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That would be Serie A side Atalanta, which hosts Valencia at 3 p.m. at Gewiss Stadium.

Atalanta had played in two consecutive Europa Leagues, but this is their first move into the Champions League. To make the knockout rounds is exceptional, and club president Antonio Percassi is fired up.

“We must be honest, this is the most important game in the history of this club,” Percassi told Sky Sport Italia. “It doesn’t seem real. It’s exciting just thinking that tomorrow we’ll be in a Champions League Round of 16. It’s wonderful for our fans too. … This is going to be a unique experience that will stay with us for the rest of our lives.”

Atalanta finished second in its group to Manchester City, and is fourth in Serie A. Valencia won its group.

There’s a Premier League side in action on Wednesday, too, as Spurs begin life without Heung-Min Son.

Jose Mourinho spun a tale about how badly Tottenham will need its fans against RB Leipzig, comparing the home-field advantage to an emergency rescue crew of sorts.

Leipzig is led by Julian Nagelsmann, who was once referred to as “Baby Mourinho” by his players.

The 32-year-old was quick to distance himself from the story.

“Tomorrow it is Leipzig against Tottenham, not Mourinho v. Baby Mourinho,” he said. “I have great respect for Mourinho. He has won lots of titles with big clubs, the Champions League twice. He has made his mark on European football at some big European clubs. I think it his 59th knockout game in the CL and it is my first so there is obviously respect there.”

Liverpool’s Robertson not a fan of Atletico Madrid theatrics

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Liverpool fullback Andy Robertson was not impressed with Atletico Madrid’s display as his side fell 1-0 in the first leg of the UEFA Champions League’s Round of 16 tie on Tuesday.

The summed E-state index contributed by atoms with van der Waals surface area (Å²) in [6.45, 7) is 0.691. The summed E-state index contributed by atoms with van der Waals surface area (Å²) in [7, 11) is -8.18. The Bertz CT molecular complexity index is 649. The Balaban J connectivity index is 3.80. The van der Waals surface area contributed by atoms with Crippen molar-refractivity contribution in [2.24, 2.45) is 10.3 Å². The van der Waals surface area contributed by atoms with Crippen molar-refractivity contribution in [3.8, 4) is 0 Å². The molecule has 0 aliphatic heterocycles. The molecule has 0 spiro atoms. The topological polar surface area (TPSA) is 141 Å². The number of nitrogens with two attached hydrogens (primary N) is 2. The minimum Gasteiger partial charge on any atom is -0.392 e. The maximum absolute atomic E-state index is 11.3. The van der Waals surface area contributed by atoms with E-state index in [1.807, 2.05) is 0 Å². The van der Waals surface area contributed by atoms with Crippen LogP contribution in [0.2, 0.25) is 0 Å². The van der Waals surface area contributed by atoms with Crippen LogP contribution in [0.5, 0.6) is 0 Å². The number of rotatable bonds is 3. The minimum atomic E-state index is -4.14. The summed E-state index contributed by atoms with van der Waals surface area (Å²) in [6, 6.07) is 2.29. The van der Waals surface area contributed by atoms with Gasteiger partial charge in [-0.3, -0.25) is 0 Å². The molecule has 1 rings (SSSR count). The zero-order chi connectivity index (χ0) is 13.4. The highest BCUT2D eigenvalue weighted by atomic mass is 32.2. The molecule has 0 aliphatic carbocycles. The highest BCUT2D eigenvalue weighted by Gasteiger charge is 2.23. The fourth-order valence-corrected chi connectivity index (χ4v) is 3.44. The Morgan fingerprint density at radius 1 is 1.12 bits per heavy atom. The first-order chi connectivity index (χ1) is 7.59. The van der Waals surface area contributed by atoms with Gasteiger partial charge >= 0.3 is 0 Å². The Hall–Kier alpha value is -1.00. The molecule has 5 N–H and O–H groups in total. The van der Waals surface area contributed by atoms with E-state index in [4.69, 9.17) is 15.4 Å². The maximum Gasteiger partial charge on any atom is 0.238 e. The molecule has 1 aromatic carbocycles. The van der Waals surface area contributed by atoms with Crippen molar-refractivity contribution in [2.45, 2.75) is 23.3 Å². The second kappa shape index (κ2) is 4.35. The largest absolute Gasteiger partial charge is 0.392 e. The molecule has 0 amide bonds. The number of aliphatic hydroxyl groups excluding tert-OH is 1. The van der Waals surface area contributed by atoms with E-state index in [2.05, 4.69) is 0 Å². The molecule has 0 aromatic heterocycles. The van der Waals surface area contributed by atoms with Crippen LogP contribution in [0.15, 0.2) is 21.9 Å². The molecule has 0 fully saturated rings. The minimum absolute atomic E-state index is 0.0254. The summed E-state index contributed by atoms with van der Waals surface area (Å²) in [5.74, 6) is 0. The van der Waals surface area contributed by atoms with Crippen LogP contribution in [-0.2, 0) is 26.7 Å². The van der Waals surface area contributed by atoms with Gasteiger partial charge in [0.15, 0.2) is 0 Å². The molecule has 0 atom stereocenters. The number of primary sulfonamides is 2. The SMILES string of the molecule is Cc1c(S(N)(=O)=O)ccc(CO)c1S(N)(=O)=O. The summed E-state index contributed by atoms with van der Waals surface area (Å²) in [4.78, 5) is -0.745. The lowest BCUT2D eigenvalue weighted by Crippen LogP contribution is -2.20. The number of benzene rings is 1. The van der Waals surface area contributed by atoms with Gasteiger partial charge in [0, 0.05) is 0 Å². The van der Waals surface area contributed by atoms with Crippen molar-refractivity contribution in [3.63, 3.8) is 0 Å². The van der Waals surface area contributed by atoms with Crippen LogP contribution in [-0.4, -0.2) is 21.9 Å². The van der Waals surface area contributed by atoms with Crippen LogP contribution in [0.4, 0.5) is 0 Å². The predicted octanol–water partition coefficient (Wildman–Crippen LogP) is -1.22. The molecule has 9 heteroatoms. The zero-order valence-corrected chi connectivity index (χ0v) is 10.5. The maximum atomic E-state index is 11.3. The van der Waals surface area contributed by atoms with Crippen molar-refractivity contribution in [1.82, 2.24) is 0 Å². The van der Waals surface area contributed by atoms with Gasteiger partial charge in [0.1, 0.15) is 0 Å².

The Reds fell behind on a fourth-minute Saul Niguez goal and couldn’t get a shot on target despite 73 percent possession in Spain.

[ MORE: Premier League schedule ] 

Atleti executed its plan to near-perfection, slowing restarts and taking advantage of counterattacking opportunities to assuage the constant pressure of Liverpool.

At times it was reminiscent of early-century Italian national team play, and both neutrals and Liverpool knew what they were in for once Atleti took the lead.

“We gave them the best possible start to get the fans behind them and then they can start falling over and things like that, trying to get under our skin a bit which I think we handled quite well to be honest,” Robertson told BT Sport. “We know we are better than (how they played). We put in a decent performance and we can be better than that. Luckily we have got a second leg to put it right.”

Given the performance and the reputation, you’d still fancy the Reds to “put it right” at Anfield. Jurgen Klopp thinks Atleti will feel plenty of pressure at Anfield, and he will certainly feel the officiating will be more to his liking.

Liverpool’s Klopp: ‘Our people will be ready’ for second leg at Anfield

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Jurgen Klopp didn’t have any issue with Diego Simeone’s defense-first Atletico Madrid in the first leg of their UEFA Champions League Round of 16 tie on Tuesday.